Tuesday, August 2, 2011

A 6-year-old's Logic

Our youngest son, O, ran away from home yesterday.  This is not a new thing for us considering how many kids of ours struggle with attachment issues stemming from early neglect prior to their adoptions.  (Today, by the way, we are celebrating -- use that term loosely; we ate pizza -- four years since adopting J and tomorrow, we'll celebrate five years since adopting S, H and Z.)  Anyway, being six, it must have felt like a big adventure for him to threaten to run away from home and then loop the block and come back home, sweaty and apologetic.

A couple of our other kids were really worried about him.  He's a petite little boy in the 15th percentile for height and weight (if that).  He's verbally delayed and speaks more like a 4-year-old.  He doesn't have a whole lot of good street sense and frequently darts in front of cars and such, so we do need to watch him fairly closely.  But I knew -- based on his former attempts of running away -- that he doesn't ever go very far or for very long.  So I didn't leap up to go find him this time, I just calmed the other kids down and promised he would return ... which he did, after being gone about ten minutes in all.

I survived a runaway attempt by two of our older two kids last summer and that was much more terrifying because of their ages, their financial resources and the fact that it was two of them working together.  It took hours and hours before we had them back with us and they'd traveled nearly 60 miles away before doing that distance again to get home.  So to some it may seem heartless that I shrug off our six-year-old's attempts, but to me, it's just that I can't freak out every time.  Being the youngest, I think he is more rebellious than any of the kids, so he's going to try this pretty often to try to grab some attention.  I figure if I don't give him any, he'll get bored of attempting and figure out some other way to get my attention -- like being extraordinarily good at things.

A mom can dream, right?

So today, O had still not completed the job I'd asked him to do yesterday that caused him to run away.  I asked him to complete the task today.  He argued that he still didn't want to do it.  Well, he could do it or he'd miss out on lots of other fun things in the meantime.

But instead, today, he packed a backpack and a pillowcase to try to run away again.  On his way out the front door, I stopped him to check his bags.  They contained: a small blanket, a Pillow Pet, five stuffed animals, a reader based on the Incredible Hulk (he has yet to know how to read it) and several small toys.

I questioned him about clothes and food and he said that if he needed to change, he'd come home.  If he got hungry, he'd come home.  I don't think he really gets the point of running away from home.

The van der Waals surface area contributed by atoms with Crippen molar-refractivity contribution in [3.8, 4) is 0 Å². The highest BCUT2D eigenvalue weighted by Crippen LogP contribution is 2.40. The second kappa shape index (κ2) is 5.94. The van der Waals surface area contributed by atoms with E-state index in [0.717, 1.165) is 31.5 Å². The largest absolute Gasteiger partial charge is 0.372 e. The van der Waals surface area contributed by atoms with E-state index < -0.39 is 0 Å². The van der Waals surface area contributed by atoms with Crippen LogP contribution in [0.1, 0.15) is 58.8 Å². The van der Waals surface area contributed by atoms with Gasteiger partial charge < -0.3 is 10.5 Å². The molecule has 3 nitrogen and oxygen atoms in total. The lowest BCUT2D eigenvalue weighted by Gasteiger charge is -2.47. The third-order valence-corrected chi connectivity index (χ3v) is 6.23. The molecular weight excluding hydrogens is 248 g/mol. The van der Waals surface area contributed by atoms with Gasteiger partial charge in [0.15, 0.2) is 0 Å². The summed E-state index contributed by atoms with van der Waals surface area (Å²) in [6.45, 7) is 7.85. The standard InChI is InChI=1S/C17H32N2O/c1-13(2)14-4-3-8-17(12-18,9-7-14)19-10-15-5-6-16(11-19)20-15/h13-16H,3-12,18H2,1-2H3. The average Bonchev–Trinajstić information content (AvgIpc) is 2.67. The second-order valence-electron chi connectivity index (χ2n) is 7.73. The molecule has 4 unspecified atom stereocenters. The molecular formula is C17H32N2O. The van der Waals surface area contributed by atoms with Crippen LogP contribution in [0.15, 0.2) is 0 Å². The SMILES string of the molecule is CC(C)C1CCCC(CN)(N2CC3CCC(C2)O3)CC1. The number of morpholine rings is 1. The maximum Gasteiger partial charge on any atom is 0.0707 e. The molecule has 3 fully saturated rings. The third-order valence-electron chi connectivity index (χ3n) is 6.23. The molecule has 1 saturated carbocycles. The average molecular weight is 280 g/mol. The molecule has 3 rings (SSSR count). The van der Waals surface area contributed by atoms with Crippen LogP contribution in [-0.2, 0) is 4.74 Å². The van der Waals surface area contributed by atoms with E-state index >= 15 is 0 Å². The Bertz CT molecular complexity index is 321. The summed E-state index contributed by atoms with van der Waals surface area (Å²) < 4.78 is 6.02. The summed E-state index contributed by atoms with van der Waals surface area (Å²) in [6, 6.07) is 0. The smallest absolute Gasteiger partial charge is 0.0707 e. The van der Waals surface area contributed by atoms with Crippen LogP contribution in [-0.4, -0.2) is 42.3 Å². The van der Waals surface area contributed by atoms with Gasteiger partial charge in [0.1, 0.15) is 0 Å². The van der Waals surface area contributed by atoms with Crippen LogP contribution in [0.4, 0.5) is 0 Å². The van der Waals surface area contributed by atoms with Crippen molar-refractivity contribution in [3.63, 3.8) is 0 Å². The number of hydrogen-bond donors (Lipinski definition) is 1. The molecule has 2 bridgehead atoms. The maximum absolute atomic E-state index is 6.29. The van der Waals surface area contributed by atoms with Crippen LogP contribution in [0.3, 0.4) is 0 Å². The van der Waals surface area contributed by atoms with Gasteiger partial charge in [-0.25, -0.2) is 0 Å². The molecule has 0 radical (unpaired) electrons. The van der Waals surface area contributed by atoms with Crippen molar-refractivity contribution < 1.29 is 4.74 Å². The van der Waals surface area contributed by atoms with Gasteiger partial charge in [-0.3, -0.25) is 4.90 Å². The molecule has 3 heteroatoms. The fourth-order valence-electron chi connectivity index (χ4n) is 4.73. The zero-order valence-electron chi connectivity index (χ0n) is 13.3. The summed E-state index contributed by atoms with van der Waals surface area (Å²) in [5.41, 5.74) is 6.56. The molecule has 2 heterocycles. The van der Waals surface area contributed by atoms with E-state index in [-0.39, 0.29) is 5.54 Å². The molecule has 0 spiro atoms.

I asked him why he brought all the stuffed animals and they were so he had something to sleep with at night (he doesn't usually sleep with anything).  I asked him about a little plastic fish and he said that hotels usually have pools and it might be fun to take the fish in the pool when he gets to the hotel.  I asked him how he'd pay for the hotel and he said he had a dollar.

Before I died laughing while he was somewhat hysterical and desperate to leave our home, I called up my youngest sister (he adores her) and asked her to talk to him for a while.  She explained to him about how he'd probably need to eat from garbage cans (which grossed him out) and how one-dollar wasn't nearly enough for a hotel room.  He thought maybe he'd wait to run away from home till he lost more teeth then.  Our tooth fairy usually leaves 50-cents per tooth.  He'll be waiting a while.

In the meantime, he explained to her that he was only intending to run away to our neighborhood park.  He'd play with his toys for a while and then he'd come home at dinner time and it would be too late to do the job I'd asked of him.  Probably by then, he figured, I would have assigned it out to someone else.


In the end, he brought his stuff back to his room and unpacked.  He still hasn't completed the task and I can hear him playing around and soon I'll send him to his bed for the day.  The job will wait for him tomorrow. 

I'm not suggesting that I have any good parenting skills at all -- especially where running away is concerned.  This is more just a story about a crazy six-year-old kid and his silly logic about running away, but just till he's hungry or tired of wearing the same underpants.  I'm here taking things one day at a time.  And for now, all five kids are safe in our home for the night.

I pray they will still be here come morning.  I've got lots of chores to assign!

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